Poverty remains a pressing problem in the United States. Many of the 36 million Americans in poverty are working, but full-time work at the minimum wage does not provide enough income to escape poverty. This paper offers a three-part strategy to reduce poverty and strengthen growth across the income spectrum. First, the most effective antipoverty policy is to help people find a job that pays enough to support a family. This paper’s principal focus is on programs to reward and facilitate work. Second, a broader set of policies is necessary to prepare people to succeed, by investing in human capital and other critical needs. Finally, public policies should provide a more robust safety net and a set of social insurance policies to help people rebound if they do experience economic hardship, and reduce the likelihood of their falling below a certain economic level at any point. Together, these policies can raise the living standards of struggling families and allow everyone to share in our nation’s prosperity.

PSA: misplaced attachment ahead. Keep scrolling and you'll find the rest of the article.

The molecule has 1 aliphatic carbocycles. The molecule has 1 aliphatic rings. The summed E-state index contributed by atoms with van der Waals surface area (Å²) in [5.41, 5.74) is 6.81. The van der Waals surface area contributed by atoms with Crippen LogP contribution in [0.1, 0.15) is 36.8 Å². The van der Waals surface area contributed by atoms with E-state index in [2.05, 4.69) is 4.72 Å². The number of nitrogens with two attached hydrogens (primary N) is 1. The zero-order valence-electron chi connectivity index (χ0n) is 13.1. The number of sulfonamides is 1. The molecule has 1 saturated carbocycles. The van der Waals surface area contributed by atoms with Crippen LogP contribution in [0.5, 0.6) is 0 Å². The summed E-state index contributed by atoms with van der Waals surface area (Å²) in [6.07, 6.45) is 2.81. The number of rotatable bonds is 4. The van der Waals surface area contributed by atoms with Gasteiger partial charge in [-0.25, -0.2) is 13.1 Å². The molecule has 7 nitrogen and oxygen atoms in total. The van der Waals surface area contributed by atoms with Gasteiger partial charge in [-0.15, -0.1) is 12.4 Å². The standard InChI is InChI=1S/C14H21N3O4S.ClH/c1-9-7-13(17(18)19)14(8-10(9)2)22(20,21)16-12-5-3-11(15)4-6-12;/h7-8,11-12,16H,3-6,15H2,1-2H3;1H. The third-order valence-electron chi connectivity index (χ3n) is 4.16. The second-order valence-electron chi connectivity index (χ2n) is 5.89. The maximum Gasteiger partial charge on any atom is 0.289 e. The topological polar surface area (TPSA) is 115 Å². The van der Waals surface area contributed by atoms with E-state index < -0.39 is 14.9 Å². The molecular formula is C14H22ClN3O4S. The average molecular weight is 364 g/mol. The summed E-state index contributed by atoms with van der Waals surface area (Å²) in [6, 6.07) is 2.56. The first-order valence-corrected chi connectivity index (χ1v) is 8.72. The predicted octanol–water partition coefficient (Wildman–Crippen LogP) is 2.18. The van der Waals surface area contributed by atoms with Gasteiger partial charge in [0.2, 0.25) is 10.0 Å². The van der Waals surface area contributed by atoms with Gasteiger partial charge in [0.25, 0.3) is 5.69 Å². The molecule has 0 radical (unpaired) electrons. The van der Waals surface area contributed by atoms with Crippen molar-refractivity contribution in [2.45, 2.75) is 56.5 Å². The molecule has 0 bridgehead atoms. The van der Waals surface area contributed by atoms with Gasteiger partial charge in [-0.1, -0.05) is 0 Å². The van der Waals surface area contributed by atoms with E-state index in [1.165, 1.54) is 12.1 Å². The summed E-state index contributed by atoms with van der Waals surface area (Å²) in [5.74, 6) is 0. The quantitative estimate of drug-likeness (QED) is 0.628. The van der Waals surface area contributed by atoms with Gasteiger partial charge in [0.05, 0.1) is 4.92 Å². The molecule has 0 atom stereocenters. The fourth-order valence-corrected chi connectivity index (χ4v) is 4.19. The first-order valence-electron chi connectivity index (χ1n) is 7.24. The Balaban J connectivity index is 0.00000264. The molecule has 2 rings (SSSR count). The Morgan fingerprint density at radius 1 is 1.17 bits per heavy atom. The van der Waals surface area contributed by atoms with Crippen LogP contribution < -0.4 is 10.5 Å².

Full-text (36 pages)

New Hope: Fulfilling America’s Promise to “Make Work Pay”

Source: Brookings Institution, The Hamilton Project

Despite the political rhetoric of “making work pay,” in 2005 some 3.7 million households included a full-time worker and yet lived in poverty. Our paper makes the case for a national program offering the kind of work supports that were part of the New Hope program, a policy experiment that operated for three years in Milwaukee, Wisconsin in the mid- to late-1990s. New Hope was created by a coalition of community activists and business leaders. It provided a set of work supports for full-time workers—parents and nonparents, men and women—that would lift them out of poverty, ensure that they had access to quality child care and health insurance and, if needed, provide a temporary community service job to help get them on their feet.